Studies explain link between cold weather, hypertension and heart attacks.
If you noticed during winter that your blood pressure was up here’s why. A new study involving 15,964 people around 63 years of age who had had a heart attack, noted a 7 percent increase in heart attack risk for every 50 degree Fahrenheit drop in temperature.
Researchers explained that colder weather stimulates the nervous system, which essentially causes more stress, leading to hypertension, and even heart attacks. In cold weather, people also tend to eat more and exercise less, which can also lead to higher cholesterol levels and a higher blood pressure.
Another potential explanation for the increased risk of coronary events in colder weather is “the stimulation of cold receptors in the skin and therefore the sympathetic nervous system, leading to a rise in levels of catecholamine — the small substances made by nerve tissue and the adrenal gland that play an important role in the body’s physiological response to stress. Moreover, increased platelet accumulation and blood thickness during cold exposure promotes clotting.
In other research, a review of 10 studies involving 107,090 people aged 35 to 80, also found that heart risk factors, including high blood pressure, cholesterol and waist circumference, seemed higher than average in winter.
According to U.S. nonprofit, Mayo Clinic, low temperatures cause the blood vessels to narrow, thereby increasing blood pressure as more pressure is needed to force blood through your narrowed veins and arteries.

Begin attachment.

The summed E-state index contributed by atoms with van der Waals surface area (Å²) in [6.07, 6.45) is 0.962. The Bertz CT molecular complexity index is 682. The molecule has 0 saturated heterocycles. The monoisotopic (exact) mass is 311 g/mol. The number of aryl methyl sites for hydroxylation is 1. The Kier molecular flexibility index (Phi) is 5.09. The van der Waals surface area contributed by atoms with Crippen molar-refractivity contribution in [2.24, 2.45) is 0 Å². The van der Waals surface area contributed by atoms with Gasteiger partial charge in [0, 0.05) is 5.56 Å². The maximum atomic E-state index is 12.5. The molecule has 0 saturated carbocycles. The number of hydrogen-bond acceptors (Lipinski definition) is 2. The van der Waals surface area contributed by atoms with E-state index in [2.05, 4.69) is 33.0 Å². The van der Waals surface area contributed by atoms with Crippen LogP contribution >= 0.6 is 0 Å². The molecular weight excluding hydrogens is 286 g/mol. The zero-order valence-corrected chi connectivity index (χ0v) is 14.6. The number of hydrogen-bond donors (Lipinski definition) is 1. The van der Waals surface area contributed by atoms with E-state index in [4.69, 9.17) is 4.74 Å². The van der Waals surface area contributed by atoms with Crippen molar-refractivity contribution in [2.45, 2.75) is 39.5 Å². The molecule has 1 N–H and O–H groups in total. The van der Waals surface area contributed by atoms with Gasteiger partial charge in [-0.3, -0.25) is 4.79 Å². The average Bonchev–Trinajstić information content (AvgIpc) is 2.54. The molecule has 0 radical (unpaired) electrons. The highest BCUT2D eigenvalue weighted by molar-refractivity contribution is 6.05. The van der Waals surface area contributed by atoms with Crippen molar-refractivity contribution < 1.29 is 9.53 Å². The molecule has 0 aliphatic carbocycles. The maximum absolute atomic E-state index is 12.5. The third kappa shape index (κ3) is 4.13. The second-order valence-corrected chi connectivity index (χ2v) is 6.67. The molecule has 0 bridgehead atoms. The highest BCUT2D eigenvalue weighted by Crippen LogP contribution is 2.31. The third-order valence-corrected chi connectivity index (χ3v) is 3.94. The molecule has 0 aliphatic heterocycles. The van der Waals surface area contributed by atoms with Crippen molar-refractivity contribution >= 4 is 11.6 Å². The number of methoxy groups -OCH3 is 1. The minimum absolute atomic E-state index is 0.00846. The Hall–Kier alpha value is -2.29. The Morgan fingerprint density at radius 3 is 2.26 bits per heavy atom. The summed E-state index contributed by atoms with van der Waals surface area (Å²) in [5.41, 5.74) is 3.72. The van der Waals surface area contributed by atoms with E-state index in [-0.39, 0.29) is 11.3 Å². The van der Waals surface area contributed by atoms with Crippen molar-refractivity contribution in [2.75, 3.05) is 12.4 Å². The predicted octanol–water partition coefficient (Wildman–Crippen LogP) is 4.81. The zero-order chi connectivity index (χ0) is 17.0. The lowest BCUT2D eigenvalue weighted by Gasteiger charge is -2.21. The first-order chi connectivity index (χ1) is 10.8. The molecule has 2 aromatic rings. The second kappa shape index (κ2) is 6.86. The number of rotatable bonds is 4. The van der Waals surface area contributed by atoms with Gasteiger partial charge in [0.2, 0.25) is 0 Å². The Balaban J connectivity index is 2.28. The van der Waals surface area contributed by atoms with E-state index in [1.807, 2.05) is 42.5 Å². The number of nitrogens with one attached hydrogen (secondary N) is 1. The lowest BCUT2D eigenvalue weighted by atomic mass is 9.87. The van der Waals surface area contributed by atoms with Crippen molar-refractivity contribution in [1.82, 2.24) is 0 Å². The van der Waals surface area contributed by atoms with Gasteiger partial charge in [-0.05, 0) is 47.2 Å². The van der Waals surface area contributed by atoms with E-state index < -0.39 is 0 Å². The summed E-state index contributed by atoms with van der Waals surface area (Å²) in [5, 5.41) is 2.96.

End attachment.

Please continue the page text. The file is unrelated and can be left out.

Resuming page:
Dr. Sheldon Sheps, emeritus professor of medicine and former chair of Mayo Clinic’s Nephrology and Hypertension Division, says that “in addition to cold weather, hypertension may also be affected by a sudden change in weather patterns, such as a weather front or a storm: “Your body — and blood vessels — may react to abrupt changes in humidity, atmospheric pressure, cloud cover or wind in much the same way it reacts to cold. These weather-related variations in blood pressure are more common in people age 65 and older.”
While temperatures are warming in the U.S., there are ways to keep your blood pressure down next winter. Officials say the best way to do that is to keep a daily log of your blood pressure readings, watch what you eat every day, and dress warmly.